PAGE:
And by the way, if I remove the small second original antenna from the WRT1200AC on the outside link test it loses transfter completely, reassuring the idea that it is stupidly trying to use the small antenna at the same time as the 19dbi one.

I'm starting to think that it's the driver that doesn't allow choosing the antenna.
Someone please confirm ?

I do. :grinning_face_with_smiling_eyes:

Did you set distance optimization to a value greater than 300 [meters]?, it doesn't, mainly because you're referring to old 802.11b technology.

I found a thread here compiled with a slightly later driver, it seems. Can someone confirm if it's possible to choose the antennas with those ?
It's very simple to test, just set the power to lower values (to avoid stressing the radio without antenna...) then verify the graph with the signal strenght on Status/Channel analysis. Then remove one antenna and set the following options on /etc/config/wireless:

        option diversity '0'
        option rxantenna '2'
        option txantenna '2'

Check the graph and set rxantenna and txantenna to '1' and check the graph again. It should have different results, in my case it doesn't.

The WRT54GL is actually 802.11G but you're right... But it's the WRT1200AC that I want to choose the antenna on.
The distance, yes I did try different values, I went up to 600 meters with same result. And the short distance test without one antenna had the same result....

802.11n and later (much more pronounced in 802.11ac and 802.11ax) no longer use antennas for diversity only, all antennas are used as an array of antennas for (Mu-)MIMO to work, separating out antennas is detrimental to their operations (performance, range, reliability).

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MIMO always tries to use all the antennas. There is no setting to change that. The obvious answer is two directional antennas, especially if the other end is also 2x2. Many add-on antennas simply do not work. I would buy a CPE, or two. They are pre-engineered solutions with a more powerful transmitter, dual cross-polarized directional antenna, and outdoor compatible case, for less than buying all those parts separately.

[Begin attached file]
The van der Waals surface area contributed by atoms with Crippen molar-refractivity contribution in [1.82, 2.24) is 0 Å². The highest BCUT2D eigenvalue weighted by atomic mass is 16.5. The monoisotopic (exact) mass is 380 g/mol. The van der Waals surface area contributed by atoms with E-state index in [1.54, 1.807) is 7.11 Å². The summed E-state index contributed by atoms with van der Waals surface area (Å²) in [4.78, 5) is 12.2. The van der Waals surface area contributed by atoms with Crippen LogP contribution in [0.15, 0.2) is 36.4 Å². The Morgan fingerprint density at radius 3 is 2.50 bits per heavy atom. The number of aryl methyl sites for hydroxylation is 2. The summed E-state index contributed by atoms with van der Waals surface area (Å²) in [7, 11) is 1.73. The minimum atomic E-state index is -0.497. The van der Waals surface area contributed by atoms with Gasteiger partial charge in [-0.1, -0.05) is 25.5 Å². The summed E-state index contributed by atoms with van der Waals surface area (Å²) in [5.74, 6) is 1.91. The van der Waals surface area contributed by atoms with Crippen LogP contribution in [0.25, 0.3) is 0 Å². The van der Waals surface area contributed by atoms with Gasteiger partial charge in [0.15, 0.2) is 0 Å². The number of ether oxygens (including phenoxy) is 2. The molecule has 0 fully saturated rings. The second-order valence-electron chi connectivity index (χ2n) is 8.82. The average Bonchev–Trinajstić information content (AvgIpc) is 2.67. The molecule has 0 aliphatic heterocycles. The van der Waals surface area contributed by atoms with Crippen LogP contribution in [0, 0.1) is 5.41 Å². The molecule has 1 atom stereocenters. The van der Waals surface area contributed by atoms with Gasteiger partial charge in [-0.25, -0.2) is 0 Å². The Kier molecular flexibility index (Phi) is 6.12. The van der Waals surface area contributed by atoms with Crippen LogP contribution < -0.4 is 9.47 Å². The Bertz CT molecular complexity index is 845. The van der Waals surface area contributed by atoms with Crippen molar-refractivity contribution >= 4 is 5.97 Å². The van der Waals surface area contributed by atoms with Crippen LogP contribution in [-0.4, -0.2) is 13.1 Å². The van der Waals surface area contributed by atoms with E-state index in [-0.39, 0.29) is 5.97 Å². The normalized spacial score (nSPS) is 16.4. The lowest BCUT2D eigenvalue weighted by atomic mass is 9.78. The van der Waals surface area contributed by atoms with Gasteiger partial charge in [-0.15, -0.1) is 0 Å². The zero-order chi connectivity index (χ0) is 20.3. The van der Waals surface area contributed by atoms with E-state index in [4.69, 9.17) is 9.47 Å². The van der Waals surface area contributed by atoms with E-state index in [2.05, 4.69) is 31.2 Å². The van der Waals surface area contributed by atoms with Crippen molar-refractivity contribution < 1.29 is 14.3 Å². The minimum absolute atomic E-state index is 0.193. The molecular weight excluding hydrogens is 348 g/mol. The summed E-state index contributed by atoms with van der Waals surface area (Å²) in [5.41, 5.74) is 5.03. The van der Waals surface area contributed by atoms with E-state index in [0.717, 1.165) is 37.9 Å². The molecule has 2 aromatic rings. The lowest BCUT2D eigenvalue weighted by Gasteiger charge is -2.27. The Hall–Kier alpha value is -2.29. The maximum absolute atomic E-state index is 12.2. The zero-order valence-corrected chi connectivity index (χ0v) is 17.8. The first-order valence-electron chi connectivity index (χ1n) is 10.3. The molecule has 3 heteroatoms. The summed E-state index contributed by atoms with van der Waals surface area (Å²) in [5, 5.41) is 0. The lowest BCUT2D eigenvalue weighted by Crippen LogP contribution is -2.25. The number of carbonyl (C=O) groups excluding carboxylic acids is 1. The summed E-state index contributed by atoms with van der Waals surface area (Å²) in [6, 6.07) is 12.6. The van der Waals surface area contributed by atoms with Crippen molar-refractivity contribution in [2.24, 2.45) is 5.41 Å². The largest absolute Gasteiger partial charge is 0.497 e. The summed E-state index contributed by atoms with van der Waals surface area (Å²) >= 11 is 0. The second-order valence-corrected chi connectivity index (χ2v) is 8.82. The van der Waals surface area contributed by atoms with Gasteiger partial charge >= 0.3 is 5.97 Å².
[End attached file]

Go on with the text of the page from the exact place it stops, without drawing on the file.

If it is free space 5 GHz will work well. 2.4 GHz outdoors will get lots of interference from neighbors even those far away.

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Well, in that case what is the tx/rxantenna options for nowadays, are they completely ignored ?
Anway, if that's the case that explains why the 54GL works so well, although it doesn't reach today's fast speeds of course, but it's totally usable.

To be honest I don't feel like buying a CPE, I'm from the days where they were small local groups doing mods and custom antennas to test long range stuff and I hate this newer stuff :slight_smile: I never got much into into it, but what I remember guys at the time with the 54GL doing all sorts of cool stuff, including taking it with a car and external antenna to remote places and all sorts of wacky stuff :slight_smile: And there was comradery and drinks involved sometimes.. Different subject matter I know...

Anway, thanks for the info, case solved I guess.

Long range distance is usually done with 11b and directional antennas (dishes :slight_smile: ).

If you are in the mood to do some more testing you can try:

option hwmode '11b'
option htmode 'NOHT'
option distance '500'
option legacy_rates '1'

option wmm '0'

and see if it behaves the same. (some of the settings overlap I know, I'm assuming the best scenario here to actually try to improve the things later:p ).

If things are the same well ( highly likely if antenna_tx > antenna tx 2 ; antenna_rx > antenna rx 2 in the driver )... Maybe the driver has some parameter that can control the radio behaviour, cause that's more or less the last thing that can fix it, else well the driver needs to be patched and pray that the radio works with tx and rx antennas set the same directly in the driver (without a way to recover it, not that easy in a router case, I wouldn't try to patch the driver).


Thanks dude. Just tried all that, same result :roll_eyes: It actually connects at speeds above 11g, so it's ignoring probably almost everything...

The hwmode and htmode and rate selections go in the config wifi-device block as they affect all operations on the radio, not per interface. If you really want g only, don't have an htmode line at all. I think the lower MCS of n are more effective at weak signals than any g modulation though.

Yes, that's where I inserted them...